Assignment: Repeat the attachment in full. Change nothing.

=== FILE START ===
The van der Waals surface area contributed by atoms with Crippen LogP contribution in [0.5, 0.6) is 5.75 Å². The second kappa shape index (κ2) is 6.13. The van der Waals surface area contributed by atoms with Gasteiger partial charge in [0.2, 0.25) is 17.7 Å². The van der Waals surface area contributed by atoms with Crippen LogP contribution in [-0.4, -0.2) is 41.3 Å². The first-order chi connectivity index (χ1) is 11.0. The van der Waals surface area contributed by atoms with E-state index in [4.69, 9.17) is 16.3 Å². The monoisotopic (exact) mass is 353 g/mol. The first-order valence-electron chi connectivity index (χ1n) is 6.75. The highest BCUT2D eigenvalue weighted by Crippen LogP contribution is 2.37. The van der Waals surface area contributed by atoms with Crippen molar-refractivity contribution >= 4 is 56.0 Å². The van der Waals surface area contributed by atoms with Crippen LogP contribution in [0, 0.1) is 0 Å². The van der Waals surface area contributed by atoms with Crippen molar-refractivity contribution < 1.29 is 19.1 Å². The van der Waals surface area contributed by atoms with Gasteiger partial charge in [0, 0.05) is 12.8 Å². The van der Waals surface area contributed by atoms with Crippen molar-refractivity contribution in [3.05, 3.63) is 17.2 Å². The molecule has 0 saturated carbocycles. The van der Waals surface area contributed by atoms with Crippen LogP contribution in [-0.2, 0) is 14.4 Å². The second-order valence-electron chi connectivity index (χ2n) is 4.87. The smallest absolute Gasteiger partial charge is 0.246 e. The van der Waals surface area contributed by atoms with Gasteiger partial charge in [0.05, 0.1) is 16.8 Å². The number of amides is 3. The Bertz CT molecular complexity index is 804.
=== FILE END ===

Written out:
The van der Waals surface area contributed by atoms with Crippen LogP contribution in [0.5, 0.6) is 5.75 Å². The second kappa shape index (κ2) is 6.13. The van der Waals surface area contributed by atoms with Gasteiger partial charge in [0.2, 0.25) is 17.7 Å². The van der Waals surface area contributed by atoms with Crippen LogP contribution in [-0.4, -0.2) is 41.3 Å². The first-order chi connectivity index (χ1) is 11.0. The van der Waals surface area contributed by atoms with E-state index in [4.69, 9.17) is 16.3 Å². The monoisotopic (exact) mass is 353 g/mol. The first-order valence-electron chi connectivity index (χ1n) is 6.75. The highest BCUT2D eigenvalue weighted by Crippen LogP contribution is 2.37. The van der Waals surface area contributed by atoms with Crippen molar-refractivity contribution >= 4 is 56.0 Å². The van der Waals surface area contributed by atoms with Crippen LogP contribution in [0, 0.1) is 0 Å². The van der Waals surface area contributed by atoms with Crippen molar-refractivity contribution < 1.29 is 19.1 Å². The van der Waals surface area contributed by atoms with Gasteiger partial charge in [0, 0.05) is 12.8 Å². The van der Waals surface area contributed by atoms with Crippen molar-refractivity contribution in [3.05, 3.63) is 17.2 Å². The molecule has 0 saturated carbocycles. The van der Waals surface area contributed by atoms with Crippen LogP contribution in [-0.2, 0) is 14.4 Å². The second-order valence-electron chi connectivity index (χ2n) is 4.87. The smallest absolute Gasteiger partial charge is 0.246 e. The van der Waals surface area contributed by atoms with Gasteiger partial charge in [0.05, 0.1) is 16.8 Å². The number of amides is 3. The Bertz CT molecular complexity index is 804.